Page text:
The P-96 was one of Russia’s first attempts to create a “Glock-alike” pistol. Similar to the Glock, it lacked any external safety, instead featuring a protrusion on the trigger that must be depressed to safely fire the pistol. It also featured a polymer frame and was chambered in 9x19mm Parabellum. Interestingly, it used a rotary locking system for the barrel, with lugs that rotated thirty degrees to lock the action shut before firing. It was submitted to military trials, but came back unsuccessful. The P-96S is an adoption of the original design for the 9x17mm (.380 ACP) cartridge, so that it could be marketed to private security firms. The rotary locking action was retained for the weaker cartridge, which added complexity to the design. The technical and shooting characteristics were found to be inferior to 9x17mm chambered versions of the Makarov, so the P-96S was a commercial bust and ended production in the late 1990s. The rotary locking design of the original P-96 would continue on to become the GSh-18, an advanced pistol that has seen limited adoption with special units.
The Arsenal Strike One
The Arsenal is one of Russia’s newest pistols. Its a polymer frame and technical aspects allow the shooter to rapidly place shots on target. It has a very low bore axis and a locking system that avoids the Browning tilting barrel locking system in favor of one that moves straight back— improving accuracy. The pistol is apparently flawed in some aspects. Users, both hobbyists and professionals, have reported reliability issues such as light primer strikes and failures to eject. The stock trigger of the Strike One is reported to be inferior to striker fired pistols like the Walther PPQ, H&K VP9 or SIG P320. This opinion is parroted by other publications, describing the Arsenal’s trigger as “having a lot of grit” or “being mushy.” At one point, the Strike One was rumored to have been elite Russian police units’ pistol of choice. It now appears that the new Kalashnikov Concern PL-14 Lebedev is being considered for elite police units, since it is a more sleek and traditional design. While the Strike One is not the worst pistol to shoot on this list, it represents a unfortunate failure to follow up on a decent design.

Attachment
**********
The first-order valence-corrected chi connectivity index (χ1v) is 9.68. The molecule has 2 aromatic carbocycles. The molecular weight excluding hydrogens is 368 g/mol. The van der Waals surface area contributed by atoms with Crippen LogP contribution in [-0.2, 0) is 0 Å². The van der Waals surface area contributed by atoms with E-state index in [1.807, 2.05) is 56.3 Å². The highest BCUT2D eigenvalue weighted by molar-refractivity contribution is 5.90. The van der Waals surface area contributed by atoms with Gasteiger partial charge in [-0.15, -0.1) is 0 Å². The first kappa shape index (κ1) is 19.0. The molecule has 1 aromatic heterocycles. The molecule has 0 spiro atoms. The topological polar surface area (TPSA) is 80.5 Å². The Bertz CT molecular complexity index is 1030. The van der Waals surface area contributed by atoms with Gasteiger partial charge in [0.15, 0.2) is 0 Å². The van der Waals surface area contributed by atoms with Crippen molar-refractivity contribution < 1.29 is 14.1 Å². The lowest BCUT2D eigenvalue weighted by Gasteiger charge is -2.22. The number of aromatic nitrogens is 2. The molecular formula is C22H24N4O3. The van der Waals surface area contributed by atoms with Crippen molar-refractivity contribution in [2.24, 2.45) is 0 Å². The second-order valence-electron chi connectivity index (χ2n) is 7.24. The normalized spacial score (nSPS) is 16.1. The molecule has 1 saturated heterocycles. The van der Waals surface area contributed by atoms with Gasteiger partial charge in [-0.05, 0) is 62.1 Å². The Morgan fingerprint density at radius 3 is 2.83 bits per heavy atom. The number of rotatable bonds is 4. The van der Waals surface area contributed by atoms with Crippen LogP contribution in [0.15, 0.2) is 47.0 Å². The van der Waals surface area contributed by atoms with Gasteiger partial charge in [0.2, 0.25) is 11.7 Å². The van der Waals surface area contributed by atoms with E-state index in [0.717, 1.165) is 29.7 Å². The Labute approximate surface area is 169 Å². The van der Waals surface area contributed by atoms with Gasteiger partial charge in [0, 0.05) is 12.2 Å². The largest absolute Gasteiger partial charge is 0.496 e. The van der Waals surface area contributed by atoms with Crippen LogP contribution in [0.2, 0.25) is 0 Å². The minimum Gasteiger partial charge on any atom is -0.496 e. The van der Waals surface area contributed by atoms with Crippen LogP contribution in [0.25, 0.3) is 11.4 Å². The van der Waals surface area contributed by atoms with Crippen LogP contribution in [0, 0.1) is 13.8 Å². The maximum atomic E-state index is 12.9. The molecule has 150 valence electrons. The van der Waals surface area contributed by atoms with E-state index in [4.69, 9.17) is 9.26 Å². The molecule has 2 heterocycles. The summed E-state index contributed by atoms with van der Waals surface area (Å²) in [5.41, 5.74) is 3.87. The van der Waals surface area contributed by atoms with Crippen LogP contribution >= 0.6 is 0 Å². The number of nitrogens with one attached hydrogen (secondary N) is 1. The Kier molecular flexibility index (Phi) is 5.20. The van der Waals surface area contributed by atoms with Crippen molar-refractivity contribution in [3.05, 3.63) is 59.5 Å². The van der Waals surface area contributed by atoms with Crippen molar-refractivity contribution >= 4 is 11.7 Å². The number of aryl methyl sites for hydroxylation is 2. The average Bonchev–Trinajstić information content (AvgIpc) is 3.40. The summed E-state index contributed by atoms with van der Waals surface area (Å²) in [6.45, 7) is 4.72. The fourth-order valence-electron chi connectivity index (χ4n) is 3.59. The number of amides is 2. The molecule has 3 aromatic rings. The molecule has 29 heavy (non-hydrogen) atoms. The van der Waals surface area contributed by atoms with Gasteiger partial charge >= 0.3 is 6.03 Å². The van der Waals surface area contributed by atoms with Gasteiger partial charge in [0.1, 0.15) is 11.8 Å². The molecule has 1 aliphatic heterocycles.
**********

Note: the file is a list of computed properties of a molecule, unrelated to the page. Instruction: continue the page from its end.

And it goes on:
The PYa/MP-443 “Grach”
Ever since its adoption as the new primary sidearm of the Russian army and Interior Ministry in 2003, the PYa has found itself plagued with numerous problems. Some of these are due to the design of the pistol—for example, some users complain that the grip is unergonomic, too large and too angular. The wide front sight, while aiding in rapid target acquisition, has lead to complaints of subpar accuracy. The PYa’s most pressing issue is the frequency of jams and misfeeds. While inconsistent quality control may result in some pistols performing worse than others, jams and misfeeds are a consistent complaint. A Russian special operator has expressed doubt that the PYa could have passed Soviet military standards, due to failures to fire and load, poor ergonomics and other issues. There is even a video of a PYa struggling to make it through a magazine, posted in 2015. The final strike against the PYa is the guaranteed round count of the PYa—only 4000 rounds of ammunition. This is far inferior to any adopted NATO pistol. While the PYa may have overcome some of its reliability issues (this source states that the 2008 production lot had major issues and later ones were fine), the questionable ergonomics and the limited guaranteed round count make it a poor pistol, albeit an improvement over the Makarov.
Charlie Gao studied political and computer science at Grinnell College and is a frequent commentator on defense and national-security issues. This article first appeared two years ago.